The (pink) elephant in the room

Once breast cancer spreads to the brain it is inevitably fatal within months, but UQ researchers are working to try and improve this outlook.

Thanks to early detection and advances in treatment, breast cancer survival rates have improved significantly in recent years. However, existing therapies have limited benefit if the disease metastasises or spreads to other sites in the body.

The (pink) elephant in the room, breast cancer metastasis to the brain, for example, causes considerable morbidity and is inevitably fatal, with patients typically surviving four to 18 months from diagnosis.

Head of the Molecular Breast Pathology unit at UQ’s Centre for Clinical Research, Professor Sunil Lakhani, says that – because these brain tumours resist existing therapies – it is clear we need to be more innovative in our approach to treating them. So, he and his team are collaborating with scientists around the globe to tackle important and complex questions about breast cancer development at the molecular and cellular level. By taking a multifaceted approach, they hope to find better treatment options for patients.

One of the ways Professor Lakhani helped bring this collaborative approach about was the launch of the Brisbane Breast Bank (BBB) in 2005. With financial support from UQ, QIMR Berghofer, the RBWH Foundation and Australasian Biospecimen Network, as well as the cooperation and goodwill of staff from Pathology Queensland, QML and Sullivan Nicolaides Pathology, the bank aims to collect a tumour sample from every patient undergoing treatment at the Royal Brisbane and Women’s Hospital. It has become a valuable resource for breast cancer research in Australia and abroad.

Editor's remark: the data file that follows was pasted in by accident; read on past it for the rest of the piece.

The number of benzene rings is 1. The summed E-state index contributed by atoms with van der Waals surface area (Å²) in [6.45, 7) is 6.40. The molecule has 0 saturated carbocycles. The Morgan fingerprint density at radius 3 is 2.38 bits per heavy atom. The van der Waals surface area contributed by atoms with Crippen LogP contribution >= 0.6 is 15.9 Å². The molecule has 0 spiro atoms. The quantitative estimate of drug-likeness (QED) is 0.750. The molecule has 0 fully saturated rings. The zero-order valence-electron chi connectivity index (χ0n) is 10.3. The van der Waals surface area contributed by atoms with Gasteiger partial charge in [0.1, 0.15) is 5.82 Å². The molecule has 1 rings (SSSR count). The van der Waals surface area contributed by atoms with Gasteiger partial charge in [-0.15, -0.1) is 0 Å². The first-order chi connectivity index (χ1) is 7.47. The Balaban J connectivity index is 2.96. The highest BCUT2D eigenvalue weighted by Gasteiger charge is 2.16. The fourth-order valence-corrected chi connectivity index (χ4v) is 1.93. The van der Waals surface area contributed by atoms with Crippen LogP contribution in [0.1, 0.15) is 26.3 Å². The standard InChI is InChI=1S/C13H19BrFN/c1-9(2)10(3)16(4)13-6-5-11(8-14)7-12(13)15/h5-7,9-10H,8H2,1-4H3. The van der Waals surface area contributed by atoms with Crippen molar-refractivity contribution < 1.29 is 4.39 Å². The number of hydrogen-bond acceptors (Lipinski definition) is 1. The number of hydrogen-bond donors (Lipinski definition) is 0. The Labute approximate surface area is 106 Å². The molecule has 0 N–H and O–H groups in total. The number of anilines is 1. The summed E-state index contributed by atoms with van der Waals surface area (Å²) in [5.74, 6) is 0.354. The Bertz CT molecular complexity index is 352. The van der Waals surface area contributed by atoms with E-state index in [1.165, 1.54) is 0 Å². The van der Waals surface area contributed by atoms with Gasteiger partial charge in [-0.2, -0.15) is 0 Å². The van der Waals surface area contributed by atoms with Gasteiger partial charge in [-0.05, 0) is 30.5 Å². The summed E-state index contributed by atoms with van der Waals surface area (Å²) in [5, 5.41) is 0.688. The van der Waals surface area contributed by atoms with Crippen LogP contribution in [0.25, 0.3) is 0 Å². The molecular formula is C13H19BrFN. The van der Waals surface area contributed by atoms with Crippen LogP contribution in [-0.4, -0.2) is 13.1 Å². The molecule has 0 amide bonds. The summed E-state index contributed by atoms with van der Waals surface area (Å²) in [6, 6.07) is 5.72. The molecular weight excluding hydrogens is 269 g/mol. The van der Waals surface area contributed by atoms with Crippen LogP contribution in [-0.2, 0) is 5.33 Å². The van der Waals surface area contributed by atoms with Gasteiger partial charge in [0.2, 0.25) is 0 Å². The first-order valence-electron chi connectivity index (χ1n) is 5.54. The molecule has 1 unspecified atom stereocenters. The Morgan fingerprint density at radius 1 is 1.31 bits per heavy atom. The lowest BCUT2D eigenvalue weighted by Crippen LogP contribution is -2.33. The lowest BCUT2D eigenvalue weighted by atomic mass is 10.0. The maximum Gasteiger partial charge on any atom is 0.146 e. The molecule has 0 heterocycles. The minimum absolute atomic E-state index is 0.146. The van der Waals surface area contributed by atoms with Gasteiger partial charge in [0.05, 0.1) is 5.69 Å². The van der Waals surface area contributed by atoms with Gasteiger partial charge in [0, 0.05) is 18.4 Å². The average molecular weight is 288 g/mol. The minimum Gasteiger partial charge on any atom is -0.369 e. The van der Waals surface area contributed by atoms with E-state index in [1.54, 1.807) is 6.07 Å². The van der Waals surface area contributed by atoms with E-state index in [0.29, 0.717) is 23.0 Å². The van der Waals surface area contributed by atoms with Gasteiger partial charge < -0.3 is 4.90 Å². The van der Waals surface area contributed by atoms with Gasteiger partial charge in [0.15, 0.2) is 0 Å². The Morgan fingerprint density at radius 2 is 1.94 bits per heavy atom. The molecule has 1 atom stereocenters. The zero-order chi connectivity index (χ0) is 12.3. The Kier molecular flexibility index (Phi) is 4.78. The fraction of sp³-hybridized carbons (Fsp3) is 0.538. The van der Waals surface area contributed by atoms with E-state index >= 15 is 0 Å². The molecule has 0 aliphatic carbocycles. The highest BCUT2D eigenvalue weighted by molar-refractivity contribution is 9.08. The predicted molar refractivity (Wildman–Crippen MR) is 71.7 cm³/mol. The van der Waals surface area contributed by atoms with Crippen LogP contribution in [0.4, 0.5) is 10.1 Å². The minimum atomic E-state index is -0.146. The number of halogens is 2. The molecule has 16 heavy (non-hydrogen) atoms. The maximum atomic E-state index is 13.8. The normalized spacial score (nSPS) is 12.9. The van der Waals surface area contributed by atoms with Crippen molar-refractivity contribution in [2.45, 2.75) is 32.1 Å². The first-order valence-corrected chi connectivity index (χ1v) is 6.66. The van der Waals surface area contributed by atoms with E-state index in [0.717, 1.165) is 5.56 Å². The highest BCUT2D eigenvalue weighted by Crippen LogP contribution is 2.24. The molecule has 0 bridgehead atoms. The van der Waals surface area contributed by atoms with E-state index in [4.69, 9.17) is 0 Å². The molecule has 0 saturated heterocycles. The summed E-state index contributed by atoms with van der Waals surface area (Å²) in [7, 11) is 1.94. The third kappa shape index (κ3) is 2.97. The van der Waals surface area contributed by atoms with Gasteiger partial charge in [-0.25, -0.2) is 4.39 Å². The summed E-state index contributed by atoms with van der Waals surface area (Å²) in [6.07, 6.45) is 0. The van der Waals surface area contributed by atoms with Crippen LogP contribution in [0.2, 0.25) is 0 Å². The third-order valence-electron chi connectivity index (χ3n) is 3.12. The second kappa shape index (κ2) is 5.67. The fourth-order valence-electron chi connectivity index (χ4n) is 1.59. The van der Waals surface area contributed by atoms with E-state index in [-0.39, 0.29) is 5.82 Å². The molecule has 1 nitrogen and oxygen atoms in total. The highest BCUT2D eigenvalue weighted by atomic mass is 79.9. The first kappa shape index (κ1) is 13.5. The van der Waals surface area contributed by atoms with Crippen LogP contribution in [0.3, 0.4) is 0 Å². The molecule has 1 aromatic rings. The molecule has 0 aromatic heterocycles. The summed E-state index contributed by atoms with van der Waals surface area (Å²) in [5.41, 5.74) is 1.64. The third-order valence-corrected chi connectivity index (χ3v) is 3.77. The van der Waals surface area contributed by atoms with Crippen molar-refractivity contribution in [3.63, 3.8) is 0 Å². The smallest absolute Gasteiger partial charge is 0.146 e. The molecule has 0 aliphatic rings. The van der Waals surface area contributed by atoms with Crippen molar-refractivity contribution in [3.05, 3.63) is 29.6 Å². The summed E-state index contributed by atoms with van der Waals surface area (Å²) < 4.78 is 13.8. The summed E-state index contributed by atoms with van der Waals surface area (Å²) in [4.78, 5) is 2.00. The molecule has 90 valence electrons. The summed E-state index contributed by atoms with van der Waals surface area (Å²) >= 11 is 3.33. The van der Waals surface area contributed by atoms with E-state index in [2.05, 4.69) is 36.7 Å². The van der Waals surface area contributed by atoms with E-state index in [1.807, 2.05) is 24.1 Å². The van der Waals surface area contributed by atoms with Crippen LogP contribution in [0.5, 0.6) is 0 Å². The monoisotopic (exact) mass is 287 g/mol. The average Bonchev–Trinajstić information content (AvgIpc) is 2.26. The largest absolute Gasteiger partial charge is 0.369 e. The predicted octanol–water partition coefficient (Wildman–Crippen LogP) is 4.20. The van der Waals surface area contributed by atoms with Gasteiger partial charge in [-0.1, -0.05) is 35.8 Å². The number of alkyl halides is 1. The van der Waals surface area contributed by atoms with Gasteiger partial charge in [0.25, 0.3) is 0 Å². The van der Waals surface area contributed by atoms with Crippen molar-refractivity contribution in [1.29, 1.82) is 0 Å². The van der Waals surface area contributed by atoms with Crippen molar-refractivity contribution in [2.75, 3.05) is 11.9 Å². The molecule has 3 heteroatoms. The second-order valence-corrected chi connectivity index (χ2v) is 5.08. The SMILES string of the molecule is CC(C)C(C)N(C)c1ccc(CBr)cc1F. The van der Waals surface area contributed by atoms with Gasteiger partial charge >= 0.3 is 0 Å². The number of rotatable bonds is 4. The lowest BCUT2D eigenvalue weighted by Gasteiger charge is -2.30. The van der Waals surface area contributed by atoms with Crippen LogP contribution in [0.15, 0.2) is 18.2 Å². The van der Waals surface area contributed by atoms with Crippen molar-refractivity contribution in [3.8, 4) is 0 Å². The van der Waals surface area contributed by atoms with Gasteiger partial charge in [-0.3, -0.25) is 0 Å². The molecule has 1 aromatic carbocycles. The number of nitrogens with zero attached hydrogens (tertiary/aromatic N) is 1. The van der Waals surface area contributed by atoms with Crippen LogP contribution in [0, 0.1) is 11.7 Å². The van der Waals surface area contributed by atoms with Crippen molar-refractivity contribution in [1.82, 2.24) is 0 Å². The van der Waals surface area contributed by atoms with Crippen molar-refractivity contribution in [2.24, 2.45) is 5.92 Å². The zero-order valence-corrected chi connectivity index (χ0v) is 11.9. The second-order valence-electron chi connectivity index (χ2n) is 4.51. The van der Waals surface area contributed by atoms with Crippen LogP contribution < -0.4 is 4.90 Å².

The BBB is a repository of frozen breast tissue samples linked to data relating to sample collection and clinical history, such as whether a patient’s cancer responded to a particular treatment.

The samples and their byproducts are pivotal to research – for example, validating findings from experimental systems, or correlating tumour features with cancer treatments and patient outcomes. Amassing large numbers of samples gives the statistical power needed to determine whether treatments are really working, and allows researchers to predict which patients would be most responsive to a particular therapy.

Molecular genetics specialist Dr Amy McCart Reed coordinates the BBB in addition to her research portfolio.

“A number of our discoveries would not have been possible without the valuable samples donated by breast cancer patients,” says Dr Reed. “Metastatic brain tumours in particular are not easy to come by.”

Much of the group’s research has been made possible by Professor Lakhani’s establishment of the Brisbane Breast Bank (BBB)

Dr Jodi Saunus, Professor Sunil Lakhani and Dr Amy McCart Reed. (Photo credit: Stewart Gould)

For Professor Lakhani's latest project, he and his team have joined with UQ’s School of Pharmacy to develop cutting-edge research into the spread of breast cancer to the brain.

“An idea gaining support in the biomedical community is to simultaneously target cancer cells and the so-called ‘tumour microenvironment’, which we are now learning can provide critical support to growing cancers,” he says.